37 comments

  1. March 16, 2010
    James Clark

    man, I had a toy one of these when I was about eight and was transfixed by them for ages (although I didn’t really know what they were). I thought they were some exotic, tough, foreign thing suited to Australian deserts and so on. Mind you, that didn’t stop me shooting it with an air rifle, of course.

    Reply
    • March 16, 2010
      MajorGav

      If you had the same as me, it was the Matchbox Superkings. The one with the ridiculously bouncy suspension. Much like the real thing. Allegedly.

      Reply
  2. March 18, 2010
    Darren Leslie

    Since I also had a Matchbox version, I can only assume that they sold many more toy examples than the real thing.

    Reply
  3. September 22, 2011
    David Milloy

    A small correction: Simca didn’t build the Rancho. They did, as you rightly point out, supply the chassis and running gear, but it was assembled at Matra’s Romorantin factory, where the M530, Bagheera, Murena, Espace (series 1 to 3) and Avantime were also built.

    A common misconception, which you’ve not made but is worth pointing out anyway, is that Simca (or, to be more accurate, Chrysler Europe) owned Matra. They didn’t. Rather, they were business partners from (I think) 1969 until Peugeot’s purchase of Chrysler Europe in 1978/9. After that, Peugeot-Talbot and Matra formed a joint venture company: Matra Automobile, which lasted a further three years.The Simca marque ceased to exist in 1980, hence the change of moniker from Matra-Simca to Talbot-Matra. Now I think of it, I’m pretty sure that the Rancho was, at least in some markets and for a short time, known simply as the Matra Rancho.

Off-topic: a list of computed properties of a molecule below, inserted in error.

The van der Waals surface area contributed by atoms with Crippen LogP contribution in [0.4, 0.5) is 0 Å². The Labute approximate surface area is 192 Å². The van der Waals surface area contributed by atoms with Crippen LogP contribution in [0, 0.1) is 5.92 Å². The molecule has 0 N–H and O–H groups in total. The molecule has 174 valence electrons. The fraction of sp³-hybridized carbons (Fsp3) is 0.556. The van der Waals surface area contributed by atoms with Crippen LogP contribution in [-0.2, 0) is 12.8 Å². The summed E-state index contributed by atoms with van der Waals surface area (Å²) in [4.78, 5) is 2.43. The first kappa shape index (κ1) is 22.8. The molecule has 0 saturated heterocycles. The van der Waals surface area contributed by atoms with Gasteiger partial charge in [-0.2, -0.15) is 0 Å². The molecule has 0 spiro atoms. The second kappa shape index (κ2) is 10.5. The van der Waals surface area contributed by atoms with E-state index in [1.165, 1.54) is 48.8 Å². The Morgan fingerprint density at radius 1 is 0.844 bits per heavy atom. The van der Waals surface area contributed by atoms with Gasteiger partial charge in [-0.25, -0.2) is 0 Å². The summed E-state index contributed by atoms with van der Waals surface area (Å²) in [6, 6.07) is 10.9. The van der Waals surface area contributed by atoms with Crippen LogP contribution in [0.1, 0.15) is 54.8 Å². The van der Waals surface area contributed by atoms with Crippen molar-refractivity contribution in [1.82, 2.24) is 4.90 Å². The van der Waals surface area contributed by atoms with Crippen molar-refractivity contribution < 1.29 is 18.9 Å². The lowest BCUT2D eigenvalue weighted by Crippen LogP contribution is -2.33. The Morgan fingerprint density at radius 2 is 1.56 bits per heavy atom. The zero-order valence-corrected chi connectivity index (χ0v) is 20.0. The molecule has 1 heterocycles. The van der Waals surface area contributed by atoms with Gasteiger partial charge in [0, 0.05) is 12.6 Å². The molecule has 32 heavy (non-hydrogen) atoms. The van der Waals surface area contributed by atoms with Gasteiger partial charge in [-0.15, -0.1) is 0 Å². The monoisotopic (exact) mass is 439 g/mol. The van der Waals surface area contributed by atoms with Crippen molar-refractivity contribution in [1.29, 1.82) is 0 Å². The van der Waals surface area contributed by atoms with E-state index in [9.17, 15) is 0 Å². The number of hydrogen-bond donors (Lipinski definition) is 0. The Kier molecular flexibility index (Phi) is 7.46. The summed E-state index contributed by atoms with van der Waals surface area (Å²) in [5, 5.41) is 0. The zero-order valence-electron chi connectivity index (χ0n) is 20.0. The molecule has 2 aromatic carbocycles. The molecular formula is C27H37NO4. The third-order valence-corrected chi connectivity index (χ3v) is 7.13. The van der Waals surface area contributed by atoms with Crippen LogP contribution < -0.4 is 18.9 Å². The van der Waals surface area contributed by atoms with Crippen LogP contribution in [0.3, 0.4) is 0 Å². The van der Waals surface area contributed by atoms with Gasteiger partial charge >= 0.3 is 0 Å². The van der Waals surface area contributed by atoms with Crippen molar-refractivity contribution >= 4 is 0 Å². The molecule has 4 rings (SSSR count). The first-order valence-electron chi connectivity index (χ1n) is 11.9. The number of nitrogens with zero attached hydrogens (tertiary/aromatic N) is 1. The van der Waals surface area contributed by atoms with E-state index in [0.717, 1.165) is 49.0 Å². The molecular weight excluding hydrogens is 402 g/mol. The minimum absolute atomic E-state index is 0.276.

None of the Rancho variants or special editions, which included the AS (a van version with no rear seats), the Midnight (black with red badging) or the X (which had a plusher interior) were ever sold in the UK. The Grand Raid – great name, don’t you think – was available with a limited;slip differential as an option: the wonderfully named ‘Antibog’. ,

    More interestingly, perhaps, a convertible version was available: the Rancho Decouvrable – also never marketed in the UK. The Decouvrable featured a canvas and perspex assembly that covered the whole rear section of the vehicle; the driver and front seat passenger were, alas, unable to enjoy al fresco motoring, as the Simca 1100 cab assembly remained in place.

    As for the styling, one of Matra’s senior executives, Phillipe Guedon, apparently stated around the time of the Rancho’s launch that one wouldn’t expect a pair of jeans to have the same cut as a pair of trousers one would wear to a formal dinner. Still, like it or not, the Rancho’s styling seems to have influenced the designer(s) of the original Land Rover Discovery. Thankfully, though, Land Rover weren’t persuaded to go down the FWD route as well.

    Reply
    • September 22, 2011
      MajorGav

      Thanks for the clarification. I’ve amended the post to suit. Well, I removed two words.

      It has to be said, the convertible version is an object of pure joy. Just look at it: http://www.rootes-chrysler.co.uk/images/thecars/devrancho_02.jpg

      I’m loving the knowledge that you’re bringing to the comments section of PetrolBlog. With your experience and genuinely brilliant observations, I think you should have a regular column!

      Reply
      • September 22, 2011
        David Milloy

        There is a lovingly cared for Rancho Decouvrable in the Southampton area. The chap that owns it also owns an equally nice Rancho that he’s uprated to Grand Raid spec, including Antibog. I’ll see if I can find some photos of it.

        Thanks for the comments. I’m really enjoying this site – just wish I’d found it sooner. It would be a pleasure to contribute a column to it.

        Reply
        • September 23, 2011